For hundreds of years we've been reading printed words off paper pages and imagining the stories they tell. Device 6 preys on that convention, betraying your expectations, and delivering an engrossing tale that's hard to put down.
Yesterday, Jeff Cork issued a challenge to me to play this clever little iOS title. However, little did he know that I've been wanting to play the game since I first read his review a few weeks ago. This challenge was the perfect excuse to play something that could otherwise easily fall to the wayside. I love puzzle games, but Device 6 is a puzzle game unlike anything I've ever played before.
Device 6 is a game in much the same way that Heavy Rain and Telltale's The Walking Dead are games – it has a heavy focus on story but features enough interactivity to earn itself the title. Thankfully, Device 6's narrative is compelling. The story centers around a girl named Anna, who suddenly wakes up in a mysterious room with a searing headache and fading visions of a doll. As Anna continues to explore her artificial environment, she quickly realizes that some invisible Machavellian organization is testing her.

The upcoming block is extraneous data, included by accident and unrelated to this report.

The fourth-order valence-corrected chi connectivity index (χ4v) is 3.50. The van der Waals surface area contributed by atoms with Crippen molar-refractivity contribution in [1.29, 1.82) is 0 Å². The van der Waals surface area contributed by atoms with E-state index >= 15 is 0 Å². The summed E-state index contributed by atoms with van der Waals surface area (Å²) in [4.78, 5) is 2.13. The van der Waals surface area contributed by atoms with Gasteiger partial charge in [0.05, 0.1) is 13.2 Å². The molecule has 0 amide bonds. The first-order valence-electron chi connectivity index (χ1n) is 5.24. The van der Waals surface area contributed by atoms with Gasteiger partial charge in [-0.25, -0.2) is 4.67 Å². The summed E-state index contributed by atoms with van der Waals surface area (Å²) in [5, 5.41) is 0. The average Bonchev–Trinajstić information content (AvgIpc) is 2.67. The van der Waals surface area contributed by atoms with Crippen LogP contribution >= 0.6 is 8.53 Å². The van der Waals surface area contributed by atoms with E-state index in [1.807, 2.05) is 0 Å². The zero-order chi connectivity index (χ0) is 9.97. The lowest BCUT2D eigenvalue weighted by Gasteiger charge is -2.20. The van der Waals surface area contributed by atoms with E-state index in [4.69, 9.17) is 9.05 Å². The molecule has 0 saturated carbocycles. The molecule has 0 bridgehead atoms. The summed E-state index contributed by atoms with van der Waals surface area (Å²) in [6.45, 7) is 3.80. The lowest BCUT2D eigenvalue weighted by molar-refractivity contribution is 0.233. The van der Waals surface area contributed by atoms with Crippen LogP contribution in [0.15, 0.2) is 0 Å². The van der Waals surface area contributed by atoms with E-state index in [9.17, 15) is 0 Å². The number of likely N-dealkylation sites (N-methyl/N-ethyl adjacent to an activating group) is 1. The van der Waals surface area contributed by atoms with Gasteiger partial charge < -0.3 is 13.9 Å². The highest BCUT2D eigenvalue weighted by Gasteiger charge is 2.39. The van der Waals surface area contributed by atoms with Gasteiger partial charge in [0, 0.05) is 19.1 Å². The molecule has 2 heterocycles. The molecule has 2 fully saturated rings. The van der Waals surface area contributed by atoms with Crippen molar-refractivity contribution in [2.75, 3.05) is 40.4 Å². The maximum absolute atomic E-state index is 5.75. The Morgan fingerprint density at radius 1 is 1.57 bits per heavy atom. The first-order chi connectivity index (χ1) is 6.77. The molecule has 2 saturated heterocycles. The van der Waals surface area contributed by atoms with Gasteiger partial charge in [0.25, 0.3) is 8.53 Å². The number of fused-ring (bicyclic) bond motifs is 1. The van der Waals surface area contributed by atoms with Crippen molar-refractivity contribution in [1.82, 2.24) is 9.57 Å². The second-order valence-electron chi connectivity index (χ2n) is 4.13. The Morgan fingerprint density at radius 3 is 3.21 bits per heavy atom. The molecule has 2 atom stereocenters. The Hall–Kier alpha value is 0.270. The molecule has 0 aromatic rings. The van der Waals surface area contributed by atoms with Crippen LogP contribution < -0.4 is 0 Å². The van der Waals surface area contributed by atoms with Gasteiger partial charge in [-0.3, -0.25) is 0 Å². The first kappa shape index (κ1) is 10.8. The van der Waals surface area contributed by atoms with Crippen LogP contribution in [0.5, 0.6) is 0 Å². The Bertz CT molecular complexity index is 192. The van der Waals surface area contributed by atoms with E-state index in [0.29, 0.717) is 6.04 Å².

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Much of what you experience in Device 6 reads like a novel, but developer Simogo has cleverly played with the conventions of written storytelling, laying out words in a stair pattern as Anna climbs stairs in the story, adding audio cues and sounds effects at just the right moments, and even including a few visual images. The visual images are key as they are often components in Device 6's puzzles. Not all of the game's puzzles are intuitive, but many of them are highly rewarding, as you'll have to pay close attention to the details of Anna's story to solve them. I often had to reread chapters in order to solve some of the puzzles, but this never felt exhausting or boring. In fact, I often felt like I was exploring a physical space – a sense that the written word has never really given me before.
Digital devices have completely changed the way that we can read stories, and yet most of our novels are still written in the same manner that they were decades ago. As an author who shamelessly plugs his own books, I've often dreamed of interactive storytelling that experiments with the form, so I'm glad to see that Simogo has told a story that embraces the freedoms tablets provide while paying homage to the written form. Device 6 isn't the best game I've played this year, but it's so novel and clever that I'd love to see it make our top 50.